Today, Facebook launched a new design and new ways for applications and websites to use the Like button, which is now integrated on 350,000 sites. Users can now Like specific pages or objects within an application, providing a new viral distribution channel for application content including virtual goods. Sites can now display Like buttons for Facebook Pages, creating quick a way for users to subscribe to a Page’s updates while not on Facebook itself. Lastly, the new Like button design called “box count” highlights how many users have Liked something so far.
Previously, users could only Like an application as a whole, with the news feed story created by the action leading to an application’s Page. This prevented sharing of specific in-app content like a mini-game, leaderboard, or virtual goods. This was especially prohibitive for less linear games, utilities, and apps with many distinct features. Now, developers can add Like buttons pointing to any IFramed page or canvas endpoint by integrating Open Graph meta tags.
Since Facebook removed application notifications in favor of allowing developers to contact users directly through email, many developers have been looking for a new viral channel for acquiring new users. “Based on feedback from the developer community,” Facebook says it has now implemented a new channel, though not a dedicated one. By Liking an in-app object, a feed story will be published linking directly to that object. This means in addition to purchasing a virtual good, a use can Like it to show it to their friends. This could have a significant impact on virtual good sales, as well as spreading awareness of virtual goods as a concept.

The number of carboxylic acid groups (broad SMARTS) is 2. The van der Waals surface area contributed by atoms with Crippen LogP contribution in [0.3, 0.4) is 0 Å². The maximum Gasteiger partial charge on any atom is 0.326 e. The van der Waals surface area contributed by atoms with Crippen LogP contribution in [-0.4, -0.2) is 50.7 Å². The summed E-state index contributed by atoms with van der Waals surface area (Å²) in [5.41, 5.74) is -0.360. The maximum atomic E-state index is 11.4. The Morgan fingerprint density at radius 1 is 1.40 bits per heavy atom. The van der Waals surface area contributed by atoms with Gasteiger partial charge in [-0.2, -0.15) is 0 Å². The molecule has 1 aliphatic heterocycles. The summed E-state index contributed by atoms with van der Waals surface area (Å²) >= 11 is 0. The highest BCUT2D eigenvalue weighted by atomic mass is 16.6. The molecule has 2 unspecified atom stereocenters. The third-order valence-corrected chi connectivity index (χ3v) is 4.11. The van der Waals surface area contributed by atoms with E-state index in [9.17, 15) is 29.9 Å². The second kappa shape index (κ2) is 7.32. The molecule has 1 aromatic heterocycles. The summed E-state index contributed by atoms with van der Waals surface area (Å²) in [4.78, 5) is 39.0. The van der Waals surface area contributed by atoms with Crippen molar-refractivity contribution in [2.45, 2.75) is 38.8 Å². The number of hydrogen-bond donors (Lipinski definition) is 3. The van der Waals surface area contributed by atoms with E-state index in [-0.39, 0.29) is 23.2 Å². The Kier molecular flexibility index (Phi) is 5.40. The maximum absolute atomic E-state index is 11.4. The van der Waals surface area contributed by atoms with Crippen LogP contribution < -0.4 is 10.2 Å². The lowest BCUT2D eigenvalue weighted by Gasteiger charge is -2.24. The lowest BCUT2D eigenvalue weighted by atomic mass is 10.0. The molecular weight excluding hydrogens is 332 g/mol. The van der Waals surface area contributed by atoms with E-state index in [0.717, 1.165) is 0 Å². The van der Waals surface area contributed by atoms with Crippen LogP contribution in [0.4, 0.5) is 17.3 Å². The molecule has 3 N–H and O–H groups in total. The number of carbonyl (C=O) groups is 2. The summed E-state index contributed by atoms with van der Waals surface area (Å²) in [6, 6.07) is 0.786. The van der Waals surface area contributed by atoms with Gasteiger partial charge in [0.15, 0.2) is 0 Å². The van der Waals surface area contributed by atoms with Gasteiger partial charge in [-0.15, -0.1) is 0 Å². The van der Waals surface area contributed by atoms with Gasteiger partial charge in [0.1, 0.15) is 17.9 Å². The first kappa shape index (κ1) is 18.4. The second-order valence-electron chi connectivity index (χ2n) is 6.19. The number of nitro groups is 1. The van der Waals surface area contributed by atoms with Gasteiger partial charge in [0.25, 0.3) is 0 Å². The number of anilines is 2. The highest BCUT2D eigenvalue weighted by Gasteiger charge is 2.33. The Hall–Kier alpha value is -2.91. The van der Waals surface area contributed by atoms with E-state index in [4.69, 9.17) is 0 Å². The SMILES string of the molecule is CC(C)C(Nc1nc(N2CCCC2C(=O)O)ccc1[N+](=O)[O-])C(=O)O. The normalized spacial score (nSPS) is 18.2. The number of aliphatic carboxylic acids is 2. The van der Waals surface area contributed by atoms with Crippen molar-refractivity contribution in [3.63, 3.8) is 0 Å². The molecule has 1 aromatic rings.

Open Graph-enabled third-party websites can now include Like buttons that create a connection with a Page, not just share an object. Page Likes can be more valuable because they opt a user into receiving updates about the Page in their news feed, and displaying the connection on their profile. Developers don’t need to include any description of what the Like button actually points to, meaning users may be unaware that their click is in fact subscribing and connecting them. The change will help developers convert one-time visitors into members of their Page’s community.
Facebook’s new box count style of Like button displays a large speech box encapsulating a Like count stemming from a rectangle showing the Facebook favicon and the word “Like”. This version is bigger than many Like buttons, with larger height than width. By putting the focus on the number of people who’ve already Liked a piece of content or Page, the button informs the user of its popularity. This exerts peer pressure to click, or from a different perspective, provides a mass recommendation for the content. Sites with higher traffic and Likes will benefit more from box count Like buttons than smaller sites where this style could actually dissuade users from clicking because they can see how few have clicked already.
Facebook continues to rollout new designs and features to the Like button in an effort to give users and developers flexibility. These changes will make the Like button even more ubiquitous across the web, while providing additional ways to expose content on Facebook to new users.